The next morning, I was again jolted from sleep by a loud noise, this time not a dog but my mother, who was yelling, “Wake up! We've got trouble!” Knowing exactly what she meant without her needing to say it, I grabbed my boots and ran outside. “The steers usually get out the first night,” I thought to myself while recalling similar incidents in past years. “It's almost by accident, because they don't know their own strength, and run over a fence in the dark before realizing that they shouldn't cross it. But for one to escape twice in one day is a lot of trouble.” Then I rounded the corner of the house, and a scene of distant pandemonium met my eyes, so that as I ran I almost laughed.
At the end of our driveway, my dad was having a sort of standoff with the steer, trying to prevent it from running into the road. I saw immediately why the steer was attempting such a dangerous maneuver, as a section of broken fence along the roadside marked his egress, and he was desperately trying to reach it and regain entry to the pasture. My mom was alternately trying to help Dad to keep the steer away from the road and waving at passing cars to slow down and avoid hitting the steer if he was to get past them. Our dog was running around the steer, barking and snapping, further agitating the six-hundred pound animal and generally adding to the chaos.
After several failed attempts and near disasters, we finally caught the steer and returned him to the corral. Mom went to restart the process of cooking breakfast (the biscuits and bacon had burned while she was outside helping us) and brought sandwiches out to me and Dad while we worked feverishly on the fence. I soon regretted my haste earlier, as my pajama shorts left my legs exposed to barbed wire and thorns, and they were soon covered in bruises and scratches. During a lull in the work, I went inside to change into my work pants, then returned to help Dad add boards and barbed wire to the top of the corral fence, hoping to deter any more escape attempts. Our efforts were to no avail, however, for as soon as we moved our tools to another section of broken fence, we were brought running back to the corral by a scream from my little sister. She had been passing by the corral to come see us, but was just in time to see the steer make a spectacular leap at the now six-foot high fence, breaking it and nearly getting through before falling back into the corral. In frustration, we loaded the steer back into our solid-steel cattle trailer, then set to work re-repairing the broken fence. When we had finally finished, we sat down and discussed what we should do with the destructive steer. I was for eating him then, fat or thin, but Dad said we would have to take him back to the herd and sell him later.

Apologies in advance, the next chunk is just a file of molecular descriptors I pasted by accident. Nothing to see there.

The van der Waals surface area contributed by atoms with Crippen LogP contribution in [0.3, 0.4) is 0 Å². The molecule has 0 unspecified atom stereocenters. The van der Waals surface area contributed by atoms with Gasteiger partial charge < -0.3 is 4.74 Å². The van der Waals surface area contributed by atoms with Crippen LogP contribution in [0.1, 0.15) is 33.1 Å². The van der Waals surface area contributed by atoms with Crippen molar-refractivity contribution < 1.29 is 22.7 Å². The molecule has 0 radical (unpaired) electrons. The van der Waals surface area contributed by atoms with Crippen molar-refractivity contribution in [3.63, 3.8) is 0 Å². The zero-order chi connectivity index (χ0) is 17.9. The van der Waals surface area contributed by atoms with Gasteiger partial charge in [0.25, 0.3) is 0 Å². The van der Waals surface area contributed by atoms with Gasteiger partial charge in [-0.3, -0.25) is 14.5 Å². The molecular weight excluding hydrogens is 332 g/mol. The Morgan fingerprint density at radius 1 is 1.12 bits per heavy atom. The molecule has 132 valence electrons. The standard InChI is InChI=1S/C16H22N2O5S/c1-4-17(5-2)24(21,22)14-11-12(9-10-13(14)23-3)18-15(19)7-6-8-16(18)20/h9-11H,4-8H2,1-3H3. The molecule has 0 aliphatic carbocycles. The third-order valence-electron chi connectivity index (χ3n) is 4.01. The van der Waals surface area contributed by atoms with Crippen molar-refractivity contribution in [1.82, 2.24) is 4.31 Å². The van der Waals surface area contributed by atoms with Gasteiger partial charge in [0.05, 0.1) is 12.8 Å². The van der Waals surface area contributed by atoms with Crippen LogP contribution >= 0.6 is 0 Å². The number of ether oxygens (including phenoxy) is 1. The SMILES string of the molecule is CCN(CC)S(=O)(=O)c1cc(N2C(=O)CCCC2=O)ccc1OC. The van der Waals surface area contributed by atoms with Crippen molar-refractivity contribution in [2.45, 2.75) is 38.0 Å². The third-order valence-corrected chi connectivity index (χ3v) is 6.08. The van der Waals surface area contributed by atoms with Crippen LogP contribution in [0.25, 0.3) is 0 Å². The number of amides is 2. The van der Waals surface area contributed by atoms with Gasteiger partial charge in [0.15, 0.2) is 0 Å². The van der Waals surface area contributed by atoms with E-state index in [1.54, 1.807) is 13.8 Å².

Our problems with this steer had several causes, including his breeding and his social standing in the herd. Besides being the largest of the three steers that were his age, he was not purely from the Black Angus breed of cattle, but was part Texas Longhorn, a thinner and wilder breed than the generally placid Angus. He had inherited the black color and natural lack of horns of his Angus mother, but had also been given the size and temperament of his Longhorn father. In addition to these aggravating thoughts, which I pondered as we hauled the steer back to the herd, was the fact that the steer belonged, not to Dad, but to me. He was my first cow, bought from another small farmer as a calf, while Dad had simultaneously purchased his mother. Our plan was to to fatten him and butcher him along with two of the other steers from our herd, then sell his meat to friends of ours and split the profit (Dad having paid for the cow feed and hay required to fatten him up). This would make each of us a sizable profit, and I hoped that I could use the money to buy two more calves, starting the process over again and growing both the profit I made and my own cattle herd. However, he was worth far less as a live, unfattened steer, and selling him as such would make only a fraction of the money that we could have made otherwise, although it still represented some profit.